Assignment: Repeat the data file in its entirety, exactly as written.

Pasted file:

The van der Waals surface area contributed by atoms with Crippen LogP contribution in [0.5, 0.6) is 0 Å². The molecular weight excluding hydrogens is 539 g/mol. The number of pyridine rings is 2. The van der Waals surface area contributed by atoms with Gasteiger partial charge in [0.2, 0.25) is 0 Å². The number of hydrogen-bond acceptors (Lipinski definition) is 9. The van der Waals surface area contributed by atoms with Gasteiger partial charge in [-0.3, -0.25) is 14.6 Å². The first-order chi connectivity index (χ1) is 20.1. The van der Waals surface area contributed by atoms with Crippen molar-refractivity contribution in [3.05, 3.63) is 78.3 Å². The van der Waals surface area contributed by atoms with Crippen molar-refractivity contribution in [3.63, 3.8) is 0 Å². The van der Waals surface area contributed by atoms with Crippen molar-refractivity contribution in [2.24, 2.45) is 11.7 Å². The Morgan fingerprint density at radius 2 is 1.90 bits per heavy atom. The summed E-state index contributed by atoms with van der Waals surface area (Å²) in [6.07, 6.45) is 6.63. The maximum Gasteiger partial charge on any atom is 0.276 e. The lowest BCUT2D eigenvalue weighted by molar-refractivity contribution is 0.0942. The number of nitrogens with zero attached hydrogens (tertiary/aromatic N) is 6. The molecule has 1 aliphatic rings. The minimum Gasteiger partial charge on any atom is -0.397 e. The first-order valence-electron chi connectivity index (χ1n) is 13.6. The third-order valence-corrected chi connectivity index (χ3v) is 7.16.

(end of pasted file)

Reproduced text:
The van der Waals surface area contributed by atoms with Crippen LogP contribution in [0.5, 0.6) is 0 Å². The molecular weight excluding hydrogens is 539 g/mol. The number of pyridine rings is 2. The van der Waals surface area contributed by atoms with Gasteiger partial charge in [0.2, 0.25) is 0 Å². The number of hydrogen-bond acceptors (Lipinski definition) is 9. The van der Waals surface area contributed by atoms with Gasteiger partial charge in [-0.3, -0.25) is 14.6 Å². The first-order chi connectivity index (χ1) is 20.1. The van der Waals surface area contributed by atoms with Crippen molar-refractivity contribution in [3.05, 3.63) is 78.3 Å². The van der Waals surface area contributed by atoms with Crippen molar-refractivity contribution in [3.63, 3.8) is 0 Å². The van der Waals surface area contributed by atoms with Crippen molar-refractivity contribution in [2.24, 2.45) is 11.7 Å². The Morgan fingerprint density at radius 2 is 1.90 bits per heavy atom. The summed E-state index contributed by atoms with van der Waals surface area (Å²) in [6.07, 6.45) is 6.63. The maximum Gasteiger partial charge on any atom is 0.276 e. The lowest BCUT2D eigenvalue weighted by molar-refractivity contribution is 0.0942. The number of nitrogens with zero attached hydrogens (tertiary/aromatic N) is 6. The molecule has 1 aliphatic rings. The minimum Gasteiger partial charge on any atom is -0.397 e. The first-order valence-electron chi connectivity index (χ1n) is 13.6. The third-order valence-corrected chi connectivity index (χ3v) is 7.16.